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What I owe to the tarpon

January 24, 2016

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The next day was a memorable day of diving. I had the opportunity to keep pace with a pair of eagle rays as they followed the reef edge, swim alongside a reef shark, and interact with a plethora of groupers and angelfish. Dolphins visited us as we were parked in the shallows. We stopped for lunch on a mostly deserted small island whose beaches made home to a school of nurse sharks. Up in the trees the constant struggle between frigate birds and boobies made for a scene straight out of Jurassic Park.

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With the calm day, I hoped for a calm night to once again find some tarpon.  My hopes came true, but it took a lot longer than I expected.

Once again the tarpon were absent from the first spot I checked and the water at my other spot was fairly rough.  Nevertheless, I began collecting bait in preparation.  The bait were tough to find, so by deduction based on the pattern of the past few days that meant the tarpon had to be around somewhere!  I wasn’t seeing any though.

Nevertheless, I collected as many live herring as I could.  Each one took almost an hour of jigging to collect!  I sure was glad I packed a collapsible bait keeper.

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As the night droned on the conditions began to settle.  I had spotted two or three tarpon, but hadn’t gotten any hits.  I cast a sardine out and lay down with an arm on my rod for a nap.

When I awoke the wind had picked up a bit.  I did not like that, but I scanned the area and saw another tarpon.  It was the middle of the night, but there were still some locals fishing the area for snapper.  I fished another painstaking amount of time for a fresh sardine and cast it out, ten minutes later I was on!

In the darkness I felt the fish jump and then felt the characteristic wallops of a tarpon’s head shaking.  Somehow, it stayed on.  It ran past the dock and to my surprise there was another tarpon chasing it!

Some locals heard the excitement and came by to assist me.  When I had tamed the tarpon enough, they helped trap it on my lip grip and hoist it up.

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I found it hard to believe I had gone 2 for 2 with a fish that is most notorious for missed hooksets, shaking hooks, jumping off, and breaking leaders.  My luck couldn’t have gotten any better.

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On the way back to the hostel I had some fun teasing a sleeping cormorant who had chosen a souvenir table as his bed.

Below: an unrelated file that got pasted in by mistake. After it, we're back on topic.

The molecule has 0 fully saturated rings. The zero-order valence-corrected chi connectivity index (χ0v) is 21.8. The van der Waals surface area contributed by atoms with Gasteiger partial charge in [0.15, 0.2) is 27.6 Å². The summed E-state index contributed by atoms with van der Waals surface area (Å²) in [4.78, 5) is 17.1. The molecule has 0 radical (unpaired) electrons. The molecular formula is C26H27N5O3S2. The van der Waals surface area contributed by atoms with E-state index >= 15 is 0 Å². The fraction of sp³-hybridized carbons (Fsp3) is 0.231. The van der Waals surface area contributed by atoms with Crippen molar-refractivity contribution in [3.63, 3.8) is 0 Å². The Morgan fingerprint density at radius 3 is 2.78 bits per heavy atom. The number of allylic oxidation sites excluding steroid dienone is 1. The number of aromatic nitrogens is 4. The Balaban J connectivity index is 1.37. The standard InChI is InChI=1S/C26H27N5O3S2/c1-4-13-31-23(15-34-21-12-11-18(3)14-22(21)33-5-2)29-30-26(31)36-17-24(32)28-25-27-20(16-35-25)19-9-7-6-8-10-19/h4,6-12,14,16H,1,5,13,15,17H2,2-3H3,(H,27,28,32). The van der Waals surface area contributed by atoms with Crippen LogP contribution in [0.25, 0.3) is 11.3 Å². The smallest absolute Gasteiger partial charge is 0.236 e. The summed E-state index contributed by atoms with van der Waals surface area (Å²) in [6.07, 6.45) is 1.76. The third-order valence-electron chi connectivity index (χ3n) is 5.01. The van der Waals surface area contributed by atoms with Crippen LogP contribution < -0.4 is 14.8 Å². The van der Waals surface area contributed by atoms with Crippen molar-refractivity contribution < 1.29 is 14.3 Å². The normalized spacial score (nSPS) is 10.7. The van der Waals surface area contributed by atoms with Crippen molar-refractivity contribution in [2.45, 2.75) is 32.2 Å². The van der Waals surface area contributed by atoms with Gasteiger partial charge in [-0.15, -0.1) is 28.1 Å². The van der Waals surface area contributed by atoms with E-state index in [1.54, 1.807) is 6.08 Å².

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The next morning I slept in past prime bonefish time and found them to be especially weary in the rising sun.  Instead, I focused on catching some smaller fish that had interested me the past few days.  Unbeknownst to me at the time, I would be leaving Belize today.

I was surprised to find mayan cichlids hanging around the docks.  I didn’t know they tolerated salt.

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I spotted another yellow stringray, but after he stripped me once more I pulled too early on my second attempt and snagged him on the outside of his disk.  Unfortunately, he doesn’t count.

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I took better pictures of hardhead silverside and beaugregory, two species I had previously caught in Florida.

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Following the advice of Ken and Elijah I found a few new species I could add:

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Yucatan gambusia
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I also caught this damsel that may be a longfin, but it is too tough to call.

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As I was fishing for these last few fish, I was on my phone calling a few hostels in Guatemala.  One of them offered an enticing hike up the active volcano, Volcan de Fuego, that many of the other travelers on the island had been raving about.  I counted the days I had left in my head, I still had about a week until my flight back to Toronto.

With that, I retreated out of the sun back to my hostel.  It was mid-afternoon and instead of taking a siesta, I made a snap decision.  With so many other travelers raving about the sights in Guatemala, the neighbouring central american country, I figured I’d give it a shot.

Instead of planning to tango with the tarpon again that evening, I packed everything back into my luggage and hoofed it to the water taxi.  I had a bus to catch…

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